“I woke up pretty early yesterday morning, around 7 a.m.,” Ms. West said. “I always check my email on my phone when I wake up. I saw I had no email in my inbox when I normally have a bunch–I thought it was a mobile glitch. But then I sat down at noon and needed some notes and images from my email for work that I didn’t have anywhere else… and everything was gone.”
Ms. West, a developer and entrepreneur in New York City, has been using Gmail since she got a beta invite in 2004. She estimates she was using about half her quota of data, which would be more than 3,700 MB–tens of thousands of emails. The filters she had set up were also gone and her inbox was flooded with spam.
“I’ve always like, really trusted Google. They seem like they’re incapable of losing data. I’m not worried that it’ll be gone forever but it’s a huge inconvenience for it to be taking so long… it’s not the end of the world but it’s a huge inconvenience,” she said. “And scary.”
Google has not said what caused the problem and hasn’t directly communicated with users whose accounts were compromised. Ms. West learned what had happened from the news and Google’s Apps Status Dashboard, which she’s been “checking religiously.”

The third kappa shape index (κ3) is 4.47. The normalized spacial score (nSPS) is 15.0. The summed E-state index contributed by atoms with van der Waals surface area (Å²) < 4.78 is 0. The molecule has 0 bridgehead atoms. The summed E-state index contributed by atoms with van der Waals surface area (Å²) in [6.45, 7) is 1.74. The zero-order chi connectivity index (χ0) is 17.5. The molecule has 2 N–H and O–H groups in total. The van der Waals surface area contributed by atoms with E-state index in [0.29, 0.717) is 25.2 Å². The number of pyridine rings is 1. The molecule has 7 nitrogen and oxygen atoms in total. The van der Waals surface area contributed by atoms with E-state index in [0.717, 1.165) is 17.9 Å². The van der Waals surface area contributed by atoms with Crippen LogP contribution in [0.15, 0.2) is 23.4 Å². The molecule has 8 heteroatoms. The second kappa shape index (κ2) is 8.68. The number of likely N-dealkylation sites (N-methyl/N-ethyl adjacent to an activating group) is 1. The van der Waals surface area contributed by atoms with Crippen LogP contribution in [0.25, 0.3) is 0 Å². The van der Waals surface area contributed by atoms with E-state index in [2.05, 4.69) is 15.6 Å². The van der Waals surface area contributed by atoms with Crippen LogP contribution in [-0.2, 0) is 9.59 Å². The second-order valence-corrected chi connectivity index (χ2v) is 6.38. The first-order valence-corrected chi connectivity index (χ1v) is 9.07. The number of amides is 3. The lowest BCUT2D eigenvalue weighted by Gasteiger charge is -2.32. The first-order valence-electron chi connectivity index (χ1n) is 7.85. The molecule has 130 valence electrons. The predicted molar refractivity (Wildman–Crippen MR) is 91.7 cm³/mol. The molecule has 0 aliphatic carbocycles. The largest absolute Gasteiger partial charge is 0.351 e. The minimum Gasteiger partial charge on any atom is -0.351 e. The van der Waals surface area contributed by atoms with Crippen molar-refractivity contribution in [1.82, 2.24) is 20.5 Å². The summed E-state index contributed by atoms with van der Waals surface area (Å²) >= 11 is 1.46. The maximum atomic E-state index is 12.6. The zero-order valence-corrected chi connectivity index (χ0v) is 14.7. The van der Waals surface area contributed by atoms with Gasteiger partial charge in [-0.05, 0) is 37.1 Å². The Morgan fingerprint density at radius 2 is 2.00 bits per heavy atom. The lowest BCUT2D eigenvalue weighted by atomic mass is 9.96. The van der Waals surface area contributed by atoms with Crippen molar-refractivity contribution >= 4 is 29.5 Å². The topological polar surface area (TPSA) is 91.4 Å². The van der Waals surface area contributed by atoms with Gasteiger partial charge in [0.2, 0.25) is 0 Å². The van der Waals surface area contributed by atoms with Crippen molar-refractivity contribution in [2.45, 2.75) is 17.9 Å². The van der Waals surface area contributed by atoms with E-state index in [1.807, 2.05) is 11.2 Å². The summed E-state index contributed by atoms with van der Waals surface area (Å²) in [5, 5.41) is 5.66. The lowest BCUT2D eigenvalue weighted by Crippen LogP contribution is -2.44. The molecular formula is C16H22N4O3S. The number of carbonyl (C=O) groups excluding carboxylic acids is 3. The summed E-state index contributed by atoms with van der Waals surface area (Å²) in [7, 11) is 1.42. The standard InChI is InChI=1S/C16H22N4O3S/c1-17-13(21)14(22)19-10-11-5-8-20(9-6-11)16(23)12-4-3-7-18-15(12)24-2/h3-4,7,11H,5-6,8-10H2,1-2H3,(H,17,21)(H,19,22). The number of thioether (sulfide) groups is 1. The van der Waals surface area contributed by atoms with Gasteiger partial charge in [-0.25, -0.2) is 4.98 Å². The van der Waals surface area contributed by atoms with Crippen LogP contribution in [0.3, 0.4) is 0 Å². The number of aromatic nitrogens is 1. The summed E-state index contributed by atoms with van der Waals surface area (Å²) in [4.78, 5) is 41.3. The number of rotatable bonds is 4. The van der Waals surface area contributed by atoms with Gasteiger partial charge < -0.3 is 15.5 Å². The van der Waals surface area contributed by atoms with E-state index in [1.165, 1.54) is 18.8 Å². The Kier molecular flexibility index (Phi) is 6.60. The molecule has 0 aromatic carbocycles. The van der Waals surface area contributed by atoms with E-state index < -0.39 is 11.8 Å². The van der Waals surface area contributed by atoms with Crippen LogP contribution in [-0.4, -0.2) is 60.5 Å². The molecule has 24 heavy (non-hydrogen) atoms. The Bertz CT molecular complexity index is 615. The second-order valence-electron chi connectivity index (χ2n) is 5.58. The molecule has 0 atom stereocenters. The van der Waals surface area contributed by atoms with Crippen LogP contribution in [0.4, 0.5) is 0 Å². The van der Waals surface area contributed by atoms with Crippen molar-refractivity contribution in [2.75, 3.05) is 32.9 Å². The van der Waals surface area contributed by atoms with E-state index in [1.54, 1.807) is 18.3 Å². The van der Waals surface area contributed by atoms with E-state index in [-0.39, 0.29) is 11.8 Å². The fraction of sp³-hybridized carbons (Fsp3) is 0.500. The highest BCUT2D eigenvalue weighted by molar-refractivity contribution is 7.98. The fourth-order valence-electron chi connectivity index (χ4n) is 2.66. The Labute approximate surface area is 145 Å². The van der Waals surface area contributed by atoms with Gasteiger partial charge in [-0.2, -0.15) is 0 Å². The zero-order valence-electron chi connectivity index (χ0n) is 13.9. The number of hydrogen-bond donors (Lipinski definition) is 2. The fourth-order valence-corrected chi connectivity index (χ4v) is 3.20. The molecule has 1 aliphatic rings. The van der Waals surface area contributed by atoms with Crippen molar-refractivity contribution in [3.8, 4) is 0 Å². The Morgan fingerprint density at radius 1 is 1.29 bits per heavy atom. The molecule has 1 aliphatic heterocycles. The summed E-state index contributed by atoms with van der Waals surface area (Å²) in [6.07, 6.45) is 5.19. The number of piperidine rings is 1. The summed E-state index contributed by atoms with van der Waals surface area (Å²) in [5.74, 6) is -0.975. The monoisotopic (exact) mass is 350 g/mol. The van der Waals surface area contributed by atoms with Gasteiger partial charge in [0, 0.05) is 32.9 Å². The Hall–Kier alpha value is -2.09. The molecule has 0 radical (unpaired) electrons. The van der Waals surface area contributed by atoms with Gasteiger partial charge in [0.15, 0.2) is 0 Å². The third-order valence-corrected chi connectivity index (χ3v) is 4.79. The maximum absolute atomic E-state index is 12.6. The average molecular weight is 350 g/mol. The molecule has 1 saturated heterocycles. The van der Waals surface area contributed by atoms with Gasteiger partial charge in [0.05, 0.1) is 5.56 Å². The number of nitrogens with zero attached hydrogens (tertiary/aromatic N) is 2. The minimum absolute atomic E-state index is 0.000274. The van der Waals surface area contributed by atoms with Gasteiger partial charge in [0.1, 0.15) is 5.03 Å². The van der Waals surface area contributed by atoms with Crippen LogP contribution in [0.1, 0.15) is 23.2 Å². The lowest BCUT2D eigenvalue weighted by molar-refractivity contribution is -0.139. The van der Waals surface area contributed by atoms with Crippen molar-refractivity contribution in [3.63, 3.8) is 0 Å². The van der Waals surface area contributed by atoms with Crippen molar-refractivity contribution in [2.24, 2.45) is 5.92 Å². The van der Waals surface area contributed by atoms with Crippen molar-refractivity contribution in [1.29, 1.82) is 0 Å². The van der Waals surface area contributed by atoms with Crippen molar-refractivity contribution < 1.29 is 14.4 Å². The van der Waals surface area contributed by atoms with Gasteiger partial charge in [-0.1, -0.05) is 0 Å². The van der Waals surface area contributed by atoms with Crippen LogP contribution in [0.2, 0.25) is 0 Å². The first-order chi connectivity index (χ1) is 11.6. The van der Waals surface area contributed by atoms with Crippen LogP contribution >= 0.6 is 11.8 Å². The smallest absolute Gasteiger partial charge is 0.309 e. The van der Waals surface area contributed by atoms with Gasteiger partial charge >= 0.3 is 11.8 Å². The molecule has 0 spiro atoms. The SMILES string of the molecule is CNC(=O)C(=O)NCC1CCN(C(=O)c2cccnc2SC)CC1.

But the Apps Dashboard does not update when promised (“We will provide an update by February 27, 2011 10:02:00 PM UTC-5 with more information about this problem,” the page said yesterday; the next update was at 10:40 p.m.).
A company spokesperson told CNN that engineers are working on a fix and should see their accounts restored within the next 12 hours.
Ms. West has gone nearly 36 hours without the emails and other information she had stored in Gmail, but her co-workers have been sympathetic.
“Mostly people are surprised that Google is capable of this level of data loss. People are just kind of shocked,” she said. “I’m the only lucky person out of all my friends. I’m like a unicorn. They’re like ‘wow, you’re one of the people.’ I feel like I won the unlucky lottery or something.”
Ms. West now plans to back up her Gmail account as soon as it’s restored. In the meantime, she’s trying to enjoy herself without her archive.
“I feel like I’m cut off from my past,” she said. “It’s kind of good because normally I open my inbox and I have all this work… this morning I sat down and was like ‘wow, what do I want to do today?'”
Backupify is already capitalizing on the crisis by offering a free year of storage with the promo code “savegmail.” It’s a good time to pitch backup storage–photographer Mirco Wilhelm recently had 4,000 photos wiped out by Flickr, which the company had to scramble to restore.
ajeffries [at] observer.com | @adrjeffries